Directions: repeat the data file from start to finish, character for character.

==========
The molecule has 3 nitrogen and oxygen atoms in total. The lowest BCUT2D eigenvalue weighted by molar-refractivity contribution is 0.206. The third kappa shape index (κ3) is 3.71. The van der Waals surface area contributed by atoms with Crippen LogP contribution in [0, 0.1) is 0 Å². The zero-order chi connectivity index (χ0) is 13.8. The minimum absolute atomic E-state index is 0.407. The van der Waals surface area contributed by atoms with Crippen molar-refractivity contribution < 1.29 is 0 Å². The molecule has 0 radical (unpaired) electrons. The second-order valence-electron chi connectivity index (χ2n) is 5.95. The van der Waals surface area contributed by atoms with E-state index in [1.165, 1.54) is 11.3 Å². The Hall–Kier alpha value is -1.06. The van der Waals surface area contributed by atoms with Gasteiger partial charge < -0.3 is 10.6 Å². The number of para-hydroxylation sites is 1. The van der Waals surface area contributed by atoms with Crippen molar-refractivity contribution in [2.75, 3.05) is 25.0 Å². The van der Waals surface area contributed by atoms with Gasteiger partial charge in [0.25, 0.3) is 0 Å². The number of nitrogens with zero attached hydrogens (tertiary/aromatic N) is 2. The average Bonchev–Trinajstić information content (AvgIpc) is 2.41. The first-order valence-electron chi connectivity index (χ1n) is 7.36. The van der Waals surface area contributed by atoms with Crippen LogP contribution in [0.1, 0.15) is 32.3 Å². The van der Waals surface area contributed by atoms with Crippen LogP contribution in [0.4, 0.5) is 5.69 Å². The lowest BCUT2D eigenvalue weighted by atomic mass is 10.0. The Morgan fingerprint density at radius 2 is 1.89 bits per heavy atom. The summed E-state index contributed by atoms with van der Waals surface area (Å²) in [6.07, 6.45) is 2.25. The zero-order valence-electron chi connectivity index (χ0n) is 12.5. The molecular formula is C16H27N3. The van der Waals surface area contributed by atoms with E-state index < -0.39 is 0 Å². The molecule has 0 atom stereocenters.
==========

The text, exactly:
The molecule has 3 nitrogen and oxygen atoms in total. The lowest BCUT2D eigenvalue weighted by molar-refractivity contribution is 0.206. The third kappa shape index (κ3) is 3.71. The van der Waals surface area contributed by atoms with Crippen LogP contribution in [0, 0.1) is 0 Å². The zero-order chi connectivity index (χ0) is 13.8. The minimum absolute atomic E-state index is 0.407. The van der Waals surface area contributed by atoms with Crippen molar-refractivity contribution < 1.29 is 0 Å². The molecule has 0 radical (unpaired) electrons. The second-order valence-electron chi connectivity index (χ2n) is 5.95. The van der Waals surface area contributed by atoms with E-state index in [1.165, 1.54) is 11.3 Å². The Hall–Kier alpha value is -1.06. The van der Waals surface area contributed by atoms with Gasteiger partial charge < -0.3 is 10.6 Å². The number of para-hydroxylation sites is 1. The van der Waals surface area contributed by atoms with Crippen molar-refractivity contribution in [2.75, 3.05) is 25.0 Å². The van der Waals surface area contributed by atoms with Gasteiger partial charge in [0.25, 0.3) is 0 Å². The number of nitrogens with zero attached hydrogens (tertiary/aromatic N) is 2. The average Bonchev–Trinajstić information content (AvgIpc) is 2.41. The first-order valence-electron chi connectivity index (χ1n) is 7.36. The van der Waals surface area contributed by atoms with Crippen LogP contribution in [0.1, 0.15) is 32.3 Å². The van der Waals surface area contributed by atoms with Crippen LogP contribution in [0.4, 0.5) is 5.69 Å². The lowest BCUT2D eigenvalue weighted by atomic mass is 10.0. The Morgan fingerprint density at radius 2 is 1.89 bits per heavy atom. The summed E-state index contributed by atoms with van der Waals surface area (Å²) in [6.07, 6.45) is 2.25. The zero-order valence-electron chi connectivity index (χ0n) is 12.5. The molecular formula is C16H27N3. The van der Waals surface area contributed by atoms with E-state index < -0.39 is 0 Å². The molecule has 0 atom stereocenters.